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Published in Print: May 1, 2007, as Why Teachers Quit

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Why Teachers Quit

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It wasn’t her teenage students who drove Meghan Sharp out of teaching—it was the crippling inflexibility of her administrators.

All the innovative curriculum ideas and field trips she proposed to engage her 10th grade biology students were promptly shot down, and she left the profession after just two years.

“I still enjoyed teaching, but it was a constant battle with the administration,” says Sharp, who worked in an urban district in northern New Jersey. “I had to do things like submit weekly lesson plans. There was a lot of bureaucracy.” She now goes by her maiden name and asked Teacher Magazine not to identify her old school because she works as an education policy analyst.

See Also
Read a related story in this issue, “Ask the Teacher”

According to a recent report on teacher attrition by the federal National Center for Education Statistics, her predicament—and her departure—are common in the profession. Among former teachers who took noneducation jobs, 64 percent said they have more professional autonomy now than when they taught. Only 11 percent said they’d had more influence over policies at school than in their current jobs.

The survey, based on interviews with more than 7,000 current and former teachers, also found widespread problems with workloads and general working conditions, and it notes that the percentage of teachers abandoning the classroom continues to grow. Among public school teachers, that proportion reached 8 percent in the 2004-05 school year—up from 6 percent in 1988-89.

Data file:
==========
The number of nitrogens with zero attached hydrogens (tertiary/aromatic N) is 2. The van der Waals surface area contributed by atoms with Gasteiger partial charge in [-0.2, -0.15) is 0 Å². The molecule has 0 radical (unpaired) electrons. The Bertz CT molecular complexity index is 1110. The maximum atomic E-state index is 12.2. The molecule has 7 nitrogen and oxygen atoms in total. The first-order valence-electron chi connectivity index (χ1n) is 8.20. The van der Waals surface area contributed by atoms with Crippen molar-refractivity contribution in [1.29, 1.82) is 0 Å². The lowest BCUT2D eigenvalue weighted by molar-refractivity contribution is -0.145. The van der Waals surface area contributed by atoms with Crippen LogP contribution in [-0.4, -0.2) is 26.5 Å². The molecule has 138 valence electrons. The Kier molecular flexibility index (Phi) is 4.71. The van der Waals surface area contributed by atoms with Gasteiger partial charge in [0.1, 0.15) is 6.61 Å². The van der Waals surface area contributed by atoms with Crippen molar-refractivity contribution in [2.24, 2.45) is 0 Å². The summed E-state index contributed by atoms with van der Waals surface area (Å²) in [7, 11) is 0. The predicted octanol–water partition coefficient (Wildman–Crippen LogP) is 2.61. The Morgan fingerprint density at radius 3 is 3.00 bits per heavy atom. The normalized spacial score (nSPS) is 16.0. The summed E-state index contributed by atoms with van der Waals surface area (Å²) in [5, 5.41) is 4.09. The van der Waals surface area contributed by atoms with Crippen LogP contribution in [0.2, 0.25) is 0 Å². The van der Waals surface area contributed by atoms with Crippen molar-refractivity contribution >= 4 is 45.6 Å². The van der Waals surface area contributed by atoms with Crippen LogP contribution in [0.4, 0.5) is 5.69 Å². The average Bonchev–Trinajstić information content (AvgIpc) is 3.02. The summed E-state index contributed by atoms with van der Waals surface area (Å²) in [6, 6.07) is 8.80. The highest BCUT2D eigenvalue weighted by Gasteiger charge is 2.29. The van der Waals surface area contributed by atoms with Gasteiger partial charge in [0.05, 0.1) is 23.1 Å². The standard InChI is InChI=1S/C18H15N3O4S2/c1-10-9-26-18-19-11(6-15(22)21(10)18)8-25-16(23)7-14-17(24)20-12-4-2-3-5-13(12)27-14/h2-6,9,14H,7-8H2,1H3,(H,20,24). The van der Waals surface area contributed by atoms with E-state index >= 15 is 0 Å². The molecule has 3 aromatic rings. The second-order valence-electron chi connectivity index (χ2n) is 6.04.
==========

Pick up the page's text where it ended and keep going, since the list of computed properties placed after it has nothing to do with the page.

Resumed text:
—David Kidd

The problem, experts say, is that teaching has gotten harder.

“As states have increased their reform orientation and their standards and accountability, a good chunk of that falls on the shoulders of teachers,” says Margaret Plecki, an associate professor in educational leadership and policy studies at the University of Washington in Seattle. Those changes, she notes, add up to increased pressure to perform.

In such a climate, teaching may not feel as rewarding, says Barry Farber, professor at Columbia University’s Teachers College. “My sense is that these numbers reflect the fact that many teachers are still struggling to feel consequential—to feel that their efforts are making a difference.”

The NCES study also showed that less-experienced teachers were particularly at risk of fleeing: 20 percent of public school teachers with no prior full-time teaching experience left during 2004-05—more than double the overall rate.

65%

Proportion of former public school teachers who say they're better able to balance work and life now that they're working outside the education field.

Jim Ahrens, chief operating officer at Resources for Indispensable Schools and Educators, a San Francisco-based nonprofit that helps public schools hire and retain teachers in low-income communities, says new teachers need extra help. “[They] are still trying to adjust to the rigors of teaching. It’s a very demanding profession, and those teachers are often left unsupported,” he says.

But the University of Washington’s Plecki points out that young people in all fields generally change jobs early in their careers. As shown by the NCES study, she says, “The vast majority [of teachers] are still in the classroom [after five years].”

Vol. 18, Issue 06, Page 45

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